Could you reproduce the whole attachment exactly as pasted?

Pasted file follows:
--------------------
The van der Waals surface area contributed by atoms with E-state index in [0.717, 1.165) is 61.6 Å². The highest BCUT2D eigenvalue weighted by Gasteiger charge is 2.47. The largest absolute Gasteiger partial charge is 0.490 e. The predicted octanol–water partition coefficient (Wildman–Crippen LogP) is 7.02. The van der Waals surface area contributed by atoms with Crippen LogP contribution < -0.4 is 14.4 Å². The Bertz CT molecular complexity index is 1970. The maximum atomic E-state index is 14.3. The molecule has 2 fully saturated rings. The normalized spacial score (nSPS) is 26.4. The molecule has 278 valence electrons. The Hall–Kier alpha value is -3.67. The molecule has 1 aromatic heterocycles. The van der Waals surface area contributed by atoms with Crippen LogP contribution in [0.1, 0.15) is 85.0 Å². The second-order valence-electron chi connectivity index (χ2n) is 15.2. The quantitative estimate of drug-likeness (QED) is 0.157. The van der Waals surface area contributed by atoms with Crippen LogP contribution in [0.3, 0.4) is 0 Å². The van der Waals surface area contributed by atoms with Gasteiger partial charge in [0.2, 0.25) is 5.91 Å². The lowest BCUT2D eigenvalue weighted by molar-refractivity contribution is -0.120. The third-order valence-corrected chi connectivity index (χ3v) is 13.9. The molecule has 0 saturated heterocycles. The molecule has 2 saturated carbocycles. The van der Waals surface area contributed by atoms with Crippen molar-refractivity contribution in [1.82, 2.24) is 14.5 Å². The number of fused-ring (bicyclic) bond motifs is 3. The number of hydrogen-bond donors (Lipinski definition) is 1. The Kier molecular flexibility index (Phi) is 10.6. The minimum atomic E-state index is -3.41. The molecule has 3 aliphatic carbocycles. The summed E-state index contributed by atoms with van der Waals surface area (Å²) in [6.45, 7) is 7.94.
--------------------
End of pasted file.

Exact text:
The van der Waals surface area contributed by atoms with E-state index in [0.717, 1.165) is 61.6 Å². The highest BCUT2D eigenvalue weighted by Gasteiger charge is 2.47. The largest absolute Gasteiger partial charge is 0.490 e. The predicted octanol–water partition coefficient (Wildman–Crippen LogP) is 7.02. The van der Waals surface area contributed by atoms with Crippen LogP contribution < -0.4 is 14.4 Å². The Bertz CT molecular complexity index is 1970. The maximum atomic E-state index is 14.3. The molecule has 2 fully saturated rings. The normalized spacial score (nSPS) is 26.4. The molecule has 278 valence electrons. The Hall–Kier alpha value is -3.67. The molecule has 1 aromatic heterocycles. The van der Waals surface area contributed by atoms with Crippen LogP contribution in [0.1, 0.15) is 85.0 Å². The second-order valence-electron chi connectivity index (χ2n) is 15.2. The quantitative estimate of drug-likeness (QED) is 0.157. The van der Waals surface area contributed by atoms with Crippen LogP contribution in [0.3, 0.4) is 0 Å². The van der Waals surface area contributed by atoms with Gasteiger partial charge in [0.2, 0.25) is 5.91 Å². The lowest BCUT2D eigenvalue weighted by molar-refractivity contribution is -0.120. The third-order valence-corrected chi connectivity index (χ3v) is 13.9. The molecule has 0 saturated heterocycles. The molecule has 2 saturated carbocycles. The van der Waals surface area contributed by atoms with Crippen molar-refractivity contribution in [1.82, 2.24) is 14.5 Å². The number of fused-ring (bicyclic) bond motifs is 3. The number of hydrogen-bond donors (Lipinski definition) is 1. The Kier molecular flexibility index (Phi) is 10.6. The minimum atomic E-state index is -3.41. The molecule has 3 aliphatic carbocycles. The summed E-state index contributed by atoms with van der Waals surface area (Å²) in [6.45, 7) is 7.94.